From team to organizational focus

Believe it or not, everything discussed in this blog so far was done in my first year at LinkedIn. Fast forward to my second year at the company, and my manager asked me during a career-focused conversation about how I was going to scale. At first, this seemed odd, since I didn't think of scaling myself as necessary. But the truth was, somewhere along the way, my team had gotten much larger, due to both organic growth and the fact that a few other teams that worked closely with ours were moved under me. I thought I could manage it all. But soon, I started to miss one-on-one meetings, hiring slowed down, and I was becoming a bottleneck for a lot of decisions. So, I started thinking about hiring managers and senior technical leads who could help me scale.

But first, I had to think about the organizational structure of my team in order to provide a sense of mission to the new leaders we were hiring. I decided to organize the us into three pillars: data management, workflow management, and tools and core infrastructure. I had absorbed one manager as part of an internal reorganization. I hired an additional manager and helped guide one of my tech leads into management, as this was an interest for his career journey. This meant the engineers who directly reported to me had to be moved under new managers. I had to work closely with everyone on the team to make the transition smooth, and had to reassure some of the team members that I was still available to them even though the reporting structure had changed.

Trusting my teams so I could continue to scale

This was a time when I truly understood the meaning of “growing pains.” I had to let go of things that were dear to me, like the OrgQueue project and Dr. Elephant, and leave them in the capable hands of the newly-hired leaders. Very quickly, I realized that they did a great job with those projects, and this gave me time to evangelize these projects both within and outside of LinkedIn. This also gave me time to focus on hiring, pursuing some of the diversity, inclusion, and belonging initiatives we have. I spent time organizing the Women in Big Data meetup and participating in various panels and talks at conferences like DataWorks, VerveCon, Strata, and meetups. It also helped me focus on my passion for mentoring and coaching emerging leaders within and outside of the company.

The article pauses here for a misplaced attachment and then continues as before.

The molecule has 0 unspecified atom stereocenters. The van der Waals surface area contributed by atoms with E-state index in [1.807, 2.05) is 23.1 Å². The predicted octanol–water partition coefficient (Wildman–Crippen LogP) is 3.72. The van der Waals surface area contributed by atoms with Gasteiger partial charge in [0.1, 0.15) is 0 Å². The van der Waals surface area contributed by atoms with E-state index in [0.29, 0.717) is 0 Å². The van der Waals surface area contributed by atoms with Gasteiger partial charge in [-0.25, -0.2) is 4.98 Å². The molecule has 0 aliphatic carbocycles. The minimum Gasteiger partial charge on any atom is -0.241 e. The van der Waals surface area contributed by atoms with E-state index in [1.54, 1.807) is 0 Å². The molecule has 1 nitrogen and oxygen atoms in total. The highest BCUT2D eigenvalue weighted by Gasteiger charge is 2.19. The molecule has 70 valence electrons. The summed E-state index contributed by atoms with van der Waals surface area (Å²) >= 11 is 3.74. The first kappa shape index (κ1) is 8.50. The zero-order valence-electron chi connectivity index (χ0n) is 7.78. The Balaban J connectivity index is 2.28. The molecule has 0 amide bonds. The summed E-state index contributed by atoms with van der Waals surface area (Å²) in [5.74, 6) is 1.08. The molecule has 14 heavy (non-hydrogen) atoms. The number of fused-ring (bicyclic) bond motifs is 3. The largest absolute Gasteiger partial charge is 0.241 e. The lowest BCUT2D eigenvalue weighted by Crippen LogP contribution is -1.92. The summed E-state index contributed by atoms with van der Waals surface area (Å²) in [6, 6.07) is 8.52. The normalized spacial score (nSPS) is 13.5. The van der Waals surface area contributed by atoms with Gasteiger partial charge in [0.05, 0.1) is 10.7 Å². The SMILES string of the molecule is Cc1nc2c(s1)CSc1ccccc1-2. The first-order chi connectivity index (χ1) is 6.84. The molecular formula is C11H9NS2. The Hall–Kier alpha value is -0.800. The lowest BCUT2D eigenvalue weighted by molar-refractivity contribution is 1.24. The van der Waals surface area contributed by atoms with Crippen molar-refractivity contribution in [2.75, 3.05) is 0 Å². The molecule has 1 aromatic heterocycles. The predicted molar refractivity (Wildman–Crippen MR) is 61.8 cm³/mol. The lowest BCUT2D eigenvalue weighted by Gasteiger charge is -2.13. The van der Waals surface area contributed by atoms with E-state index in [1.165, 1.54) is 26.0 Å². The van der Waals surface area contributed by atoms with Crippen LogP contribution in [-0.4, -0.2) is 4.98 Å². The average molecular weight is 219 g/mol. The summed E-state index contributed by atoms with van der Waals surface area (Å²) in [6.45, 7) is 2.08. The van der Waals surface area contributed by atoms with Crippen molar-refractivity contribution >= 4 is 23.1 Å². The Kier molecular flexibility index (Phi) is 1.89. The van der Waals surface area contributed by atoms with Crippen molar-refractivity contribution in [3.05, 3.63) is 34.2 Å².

On to new challenges

In my third year at LinkedIn, I had an organized team that was performing well. I started getting into auto-pilot mode, and realized it was time to get out of my comfort zone and learn something new again. I had increasingly been drawn to user productivity problems, like customer onboarding, and a stint higher up the stack in Applications was beginning to sound appealing. At the same time, I was not ready to move out of Data, since Data continues to intrigue me. Luckily, I found that the Data Applications and Platform team was a perfect fit and a chance for me to influence big data infrastructure through a customer-centric lens. This is the team I’m currently on, and I’m looking forward to new challenges in the months and years to come.

Reflecting on my career transitions

Looking back over the the last three plus years, I’ve experienced multiple transitions: from enterprise world to running a service, from building a team to learning how to scale the team and myself, and from Infrastructure to Data applications. All these transitions were made possible because LinkedIn encourages career growth and provides the support that is needed. My first manager, Kapil Surlaker, planted the seed of scaling myself and helped with that transition. When I was struggling with building a good relationship between the Development and Operations teams, Greg Arnold armed me with tips and tricks to tackle the situation. Also, when I was dealing with organizational changes and delegating, Kamini Dandapani's WITInvest gave me the right set of tools, coaches (Santalynda Marrero), and mentors (Ashvin Kannan) to overcome those challenges. Finally, when I got too comfortable with my Big Data Infrastructure role, my manager Shrikanth Shankar made it very easy for me to talk to him about exploring a new opportunity. He gave me the time and opportunity to figure out my next play.

As the saying goes, change is the only constant in life. Odds are that all of us will undergo several transformations throughout our careers. Mine has been particularly easy thanks to the cultures at IBM and LinkedIn that helped foster my growth and encouraged continued learning.


It’s the open and nurturing culture at LinkedIn which makes these career advancement discussions possible. Various leaders like Dinesh Nirmal, Michael Perera, Rick Bowers, Greg Arnold, Erica Lockheimer, Erran Berger, Raghu Hiremagalur, Igor Perisic, Kapil Surlaker, Shrikanth Shankar, Ya Xu, and Vasanth Rajamani were generous with their time and helped me get to where I am today.